Week 5 Highlight – The Neural Tube

Early on in the pregnancy, I felt that there was so much going on, but nothing was really visible.  Just because my wife wasn’t showing yet, did not mean that there was a lot happening on the inside. 

In the 5th week, our baby was starting their growth and development, specifically their neural tube has begun to take shape.  I wasn’t sure what the neural system was, but I had an idea.  I had to do some research on exactly what was happening.  I was delighted to find out that this meant the building blocks of what would form their spine and entire nervous system – what a relief! 

The neural tube is developing on the outer layer called the ectoderm and there are 2 other layers; the mesoderm and endoderm.  Within the mesoderm, our baby’s circulatory system, skeleton and the beginning stages of heart and the third layer, the endoderm will eventually house our baby’s organs, but at the exact moment, it connects the placenta which is transporting all the necessary nutrients to help with growth! 

Baby Stats

  • Now the size of small lemon seed
  • The heart, which is about the size of a poppy seed, is starting to take shape and working towards the first beat! 
  • Neural tube is open, but will close next week, eventually going to house the brain and spinal cord!

Mom Stats

  • The dreaded morning sickness may be in full swing or just beginning.  Every mom is different.  My wife was lucky and wasn’t hit too badly.
  • Starting to show more fatigue; she is growing a new human!
  • Going number 1 is starting to become more frequent.

Dad To Do

  • Start taking the initiative around the house with the daily chores.  Our partners are becoming more fatigued, especially after a long day of work!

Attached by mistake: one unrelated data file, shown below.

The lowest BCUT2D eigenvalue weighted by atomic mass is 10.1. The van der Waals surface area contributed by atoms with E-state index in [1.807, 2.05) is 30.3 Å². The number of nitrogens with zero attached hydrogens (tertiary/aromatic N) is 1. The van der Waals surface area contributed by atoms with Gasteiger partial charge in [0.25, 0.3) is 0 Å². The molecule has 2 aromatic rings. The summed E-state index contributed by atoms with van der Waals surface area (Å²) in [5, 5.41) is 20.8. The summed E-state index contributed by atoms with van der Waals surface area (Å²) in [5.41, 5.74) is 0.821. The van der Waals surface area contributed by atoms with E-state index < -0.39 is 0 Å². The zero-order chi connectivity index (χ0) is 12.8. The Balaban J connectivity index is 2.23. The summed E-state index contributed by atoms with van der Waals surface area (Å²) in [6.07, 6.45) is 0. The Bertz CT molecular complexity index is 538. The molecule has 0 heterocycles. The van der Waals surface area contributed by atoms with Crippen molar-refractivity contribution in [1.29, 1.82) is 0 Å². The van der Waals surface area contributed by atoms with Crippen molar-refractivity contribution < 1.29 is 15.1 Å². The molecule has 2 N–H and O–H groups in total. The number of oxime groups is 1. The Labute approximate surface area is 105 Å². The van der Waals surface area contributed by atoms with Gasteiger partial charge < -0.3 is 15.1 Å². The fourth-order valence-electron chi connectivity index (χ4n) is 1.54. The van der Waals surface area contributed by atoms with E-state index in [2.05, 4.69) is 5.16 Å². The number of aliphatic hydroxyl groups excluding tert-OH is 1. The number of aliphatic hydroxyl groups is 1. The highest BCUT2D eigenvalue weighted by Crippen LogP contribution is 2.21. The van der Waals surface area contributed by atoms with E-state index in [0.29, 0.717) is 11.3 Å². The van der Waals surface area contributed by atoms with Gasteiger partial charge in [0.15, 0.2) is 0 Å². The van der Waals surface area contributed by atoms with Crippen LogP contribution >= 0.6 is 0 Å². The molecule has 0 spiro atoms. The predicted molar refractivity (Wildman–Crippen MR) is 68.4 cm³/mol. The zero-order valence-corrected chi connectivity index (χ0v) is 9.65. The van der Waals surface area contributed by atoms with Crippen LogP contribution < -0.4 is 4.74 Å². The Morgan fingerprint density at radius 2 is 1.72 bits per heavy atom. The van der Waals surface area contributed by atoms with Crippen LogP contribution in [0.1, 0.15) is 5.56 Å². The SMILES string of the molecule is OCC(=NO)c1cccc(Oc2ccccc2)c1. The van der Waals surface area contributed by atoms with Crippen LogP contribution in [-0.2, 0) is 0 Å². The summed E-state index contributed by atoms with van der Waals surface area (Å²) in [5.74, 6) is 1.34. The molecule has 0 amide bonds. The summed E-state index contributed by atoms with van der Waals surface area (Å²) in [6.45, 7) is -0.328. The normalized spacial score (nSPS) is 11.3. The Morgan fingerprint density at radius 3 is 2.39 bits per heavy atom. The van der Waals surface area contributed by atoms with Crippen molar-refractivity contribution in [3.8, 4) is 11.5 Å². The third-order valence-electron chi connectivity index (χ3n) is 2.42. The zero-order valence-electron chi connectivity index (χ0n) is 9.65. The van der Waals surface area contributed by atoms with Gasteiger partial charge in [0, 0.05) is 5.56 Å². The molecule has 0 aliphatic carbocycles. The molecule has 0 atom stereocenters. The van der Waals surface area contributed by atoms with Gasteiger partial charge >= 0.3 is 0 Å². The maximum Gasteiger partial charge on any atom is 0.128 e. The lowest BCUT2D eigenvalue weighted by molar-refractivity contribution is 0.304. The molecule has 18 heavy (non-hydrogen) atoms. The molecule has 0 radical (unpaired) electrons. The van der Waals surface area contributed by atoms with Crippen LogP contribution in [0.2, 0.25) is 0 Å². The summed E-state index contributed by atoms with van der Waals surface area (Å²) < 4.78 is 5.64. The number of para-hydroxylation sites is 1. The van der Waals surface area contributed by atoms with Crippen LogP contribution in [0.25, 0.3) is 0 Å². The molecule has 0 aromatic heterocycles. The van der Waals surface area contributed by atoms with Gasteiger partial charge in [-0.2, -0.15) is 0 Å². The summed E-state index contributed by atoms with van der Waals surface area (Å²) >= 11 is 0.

Week 6 Highlight – Baby’s Got a Face

The big milestone this week for babe is the development of a cute little face! It sounds so weird to me to hear that our baby is developing a face, not sure why, but it just seems strange – hopefully they get their looks from their mom! In addition to the cute little face developing, their tiny little heart has started pumping blood throughout the little blood vessels and the little extremities are beginning to take shape and be more noticeable.

Baby Stats

  • Baby’s face is really starting to look more human! 
  • Some organs are taking shape – kidneys, liver, and lungs.
  • The heart beat is up to 110bpm

Mom Stats

  • Mood swings may have started, or are just beginning – darn hormones! 
  • Still not showing much, but there is a lot of action happening inside.

Dad To Do

  • Be sure to encourage exercise.  We really enjoyed(and still do) our quick walks after work or supper to get out of the house.  I found that it really helped with both of our mental health and served to be very stress relieving being out in the crisp fall air.

Week 7 Highlight – Hands & Feet

This week was another big week for the little baby’s development – the skeleton has completely formed! Although this is not the rigid structure we are used to, it remains soft and pliable.  It is also another big week for the little hands and feet are starting to divide into their little hands, feet, and starting separate into distinct arms and legs.  This week could also be a milestone week for mom and the development and enhancement of her smell! My wife went through spurts with this sense of super smell, but it didn’t bother her too much!

Baby Stats

  • Baby continues to grow like a weed.  Now the size of a blueberry or 10000 times larger than at conception.